Jane Eyre by Charlotte

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Notes on Jane Eyre by Charlotte Brontë. This set of Tower Notes is 108 pages long and is sold as a fully illustrated PDF file with footnotes and references.

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A free sample, text only, is provided below drawn from some of the opening, middle and later chapters of the book.

Introduction: Narrative Structures in Jane Eyre

Jane Eyre stands alongside Wuthering Heights as one of the most significant moments in the development of English fiction. Specifically, it brought about a widening of the structural and symbolic possibilities open to the novel, as well as, to an extent, redefining its subject matter. Whereas Emily Brontë’s novel, however, is a complex weave of different narratives, drawn from differing perspectives and points of view, Charlotte’s novel has an apparently simple ‘autobiographical’ structure. In fact, this disguises an equally complex narrative base, in which the author constantly mixes genres and employs several different story archetypes, upon which Jane’s first-person narration is founded.
These archetypes are not only signalled by clearly recognisable structural devices (the gothic manor house, for example, or the use of symbolic names for the novel’s key locations), but they also inform such textual detail as the description of Jane’s walk out into the moors at Whitcross:

I struck straight into the heath; I held on to the hollow I saw deeply furrowing the brown moorside; I waded kneedeep in its dark growth; I turned with its turnings, and finding a moss-blackened granite crag in a hidden angle, I sat down under it. (Chapter 28, p349 – all page references are to the
Penguin English Library edition).

The alliterative rhythms here alert the reader to an important passage: the determination on exile in Jane’s heart at this moment in the book (‘I struck straight…’); her tenacity of purpose (‘I held on…’) and the sense of ordeal implied by ‘I waded kneedeep…’ all subtly point to a style and genre of writing dependent on John Bunyan’s Pilgrim’s Progress which is one of the most important points of reference in Jane Eyre . Here Brontë is recalling both the style and content of the earlier work’s opening:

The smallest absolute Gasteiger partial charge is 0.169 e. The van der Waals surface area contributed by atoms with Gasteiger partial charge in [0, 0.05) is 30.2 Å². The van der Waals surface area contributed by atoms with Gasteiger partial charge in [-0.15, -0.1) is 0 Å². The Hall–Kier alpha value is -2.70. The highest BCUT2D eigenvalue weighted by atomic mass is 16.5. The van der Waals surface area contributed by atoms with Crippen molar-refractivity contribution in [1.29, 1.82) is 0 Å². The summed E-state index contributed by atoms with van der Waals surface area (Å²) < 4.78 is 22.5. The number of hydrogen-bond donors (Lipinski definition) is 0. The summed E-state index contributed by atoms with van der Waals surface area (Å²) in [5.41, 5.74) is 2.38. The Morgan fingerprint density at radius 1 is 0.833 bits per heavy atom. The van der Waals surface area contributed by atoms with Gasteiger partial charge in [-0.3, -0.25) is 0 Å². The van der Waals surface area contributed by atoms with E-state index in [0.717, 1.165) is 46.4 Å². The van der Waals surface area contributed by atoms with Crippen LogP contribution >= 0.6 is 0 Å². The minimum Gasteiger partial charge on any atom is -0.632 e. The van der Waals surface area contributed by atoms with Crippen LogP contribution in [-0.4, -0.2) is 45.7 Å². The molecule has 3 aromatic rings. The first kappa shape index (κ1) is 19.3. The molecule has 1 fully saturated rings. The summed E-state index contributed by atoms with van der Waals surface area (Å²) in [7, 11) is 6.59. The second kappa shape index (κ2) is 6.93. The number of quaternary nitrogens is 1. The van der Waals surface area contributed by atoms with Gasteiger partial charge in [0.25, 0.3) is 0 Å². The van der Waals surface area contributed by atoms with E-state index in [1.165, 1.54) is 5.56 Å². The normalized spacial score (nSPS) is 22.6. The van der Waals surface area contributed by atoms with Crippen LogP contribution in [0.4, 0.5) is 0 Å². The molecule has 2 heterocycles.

As I walked through the wilderness of this world, I lighted on a certain place where was a den, and laid me down in that place to sleep; and as I slept, I dreamed a dream.

The influence of Bunyan obviously provides the gently allegorical place names that help to give form to the novel, such as ‘Gateshead’ and ‘Thornfield’, which have been frequently remarked upon. Nowhere is his shadow more in evidence than in this section of the novel, however, when Jane is fleeing from Thornfield, which has become her ‘City of Destruction.’ Indeed, she will never live again in this place, but she does return to find it a burnt-out ruin, destroyed, symbolically, by that ‘fire from heaven’ that Bunyan’s Christian expects to overtake his own home, and from which he runs towards a ‘shining light,’ and passes through a ‘wicket gate,’ as does Jane upon the moors, just a few pages further on the book.

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the Unkindness of Ravens If you have found our critical notes helpful, why not try the first Tower Notes novel, a historical fantasy set in the time of the Anglo-Saxon invasions.

Available HERE where you can read the opening chapters.

The Unkindness of Ravens by Anthony Paul